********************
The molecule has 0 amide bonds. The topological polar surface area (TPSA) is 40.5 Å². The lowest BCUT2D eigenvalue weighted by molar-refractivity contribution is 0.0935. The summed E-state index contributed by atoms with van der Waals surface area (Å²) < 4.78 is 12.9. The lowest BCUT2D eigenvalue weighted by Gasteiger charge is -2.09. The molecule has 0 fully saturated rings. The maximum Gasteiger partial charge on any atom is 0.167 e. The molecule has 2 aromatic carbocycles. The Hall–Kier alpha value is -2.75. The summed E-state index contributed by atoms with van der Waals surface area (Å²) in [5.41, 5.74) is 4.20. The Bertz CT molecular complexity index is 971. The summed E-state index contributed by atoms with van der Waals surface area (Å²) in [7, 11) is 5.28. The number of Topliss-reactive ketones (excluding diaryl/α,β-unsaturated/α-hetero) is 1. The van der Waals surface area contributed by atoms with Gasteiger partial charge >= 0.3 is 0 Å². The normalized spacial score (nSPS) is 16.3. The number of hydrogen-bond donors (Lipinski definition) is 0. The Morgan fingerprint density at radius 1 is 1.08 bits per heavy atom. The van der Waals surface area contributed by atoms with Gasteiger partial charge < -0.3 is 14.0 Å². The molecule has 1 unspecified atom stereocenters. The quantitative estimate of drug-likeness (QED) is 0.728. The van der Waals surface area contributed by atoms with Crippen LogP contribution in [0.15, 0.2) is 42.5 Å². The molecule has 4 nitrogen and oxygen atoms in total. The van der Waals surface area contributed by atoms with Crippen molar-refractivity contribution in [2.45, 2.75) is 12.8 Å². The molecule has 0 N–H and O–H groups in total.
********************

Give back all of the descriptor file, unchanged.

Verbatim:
The molecule has 0 amide bonds. The topological polar surface area (TPSA) is 40.5 Å². The lowest BCUT2D eigenvalue weighted by molar-refractivity contribution is 0.0935. The summed E-state index contributed by atoms with van der Waals surface area (Å²) < 4.78 is 12.9. The lowest BCUT2D eigenvalue weighted by Gasteiger charge is -2.09. The molecule has 0 fully saturated rings. The maximum Gasteiger partial charge on any atom is 0.167 e. The molecule has 2 aromatic carbocycles. The Hall–Kier alpha value is -2.75. The summed E-state index contributed by atoms with van der Waals surface area (Å²) in [5.41, 5.74) is 4.20. The Bertz CT molecular complexity index is 971. The summed E-state index contributed by atoms with van der Waals surface area (Å²) in [7, 11) is 5.28. The number of Topliss-reactive ketones (excluding diaryl/α,β-unsaturated/α-hetero) is 1. The van der Waals surface area contributed by atoms with Gasteiger partial charge >= 0.3 is 0 Å². The normalized spacial score (nSPS) is 16.3. The number of hydrogen-bond donors (Lipinski definition) is 0. The Morgan fingerprint density at radius 1 is 1.08 bits per heavy atom. The van der Waals surface area contributed by atoms with Gasteiger partial charge < -0.3 is 14.0 Å². The molecule has 1 unspecified atom stereocenters. The quantitative estimate of drug-likeness (QED) is 0.728. The van der Waals surface area contributed by atoms with Crippen LogP contribution in [0.15, 0.2) is 42.5 Å². The molecule has 4 nitrogen and oxygen atoms in total. The van der Waals surface area contributed by atoms with Crippen molar-refractivity contribution in [2.45, 2.75) is 12.8 Å². The molecule has 0 N–H and O–H groups in total.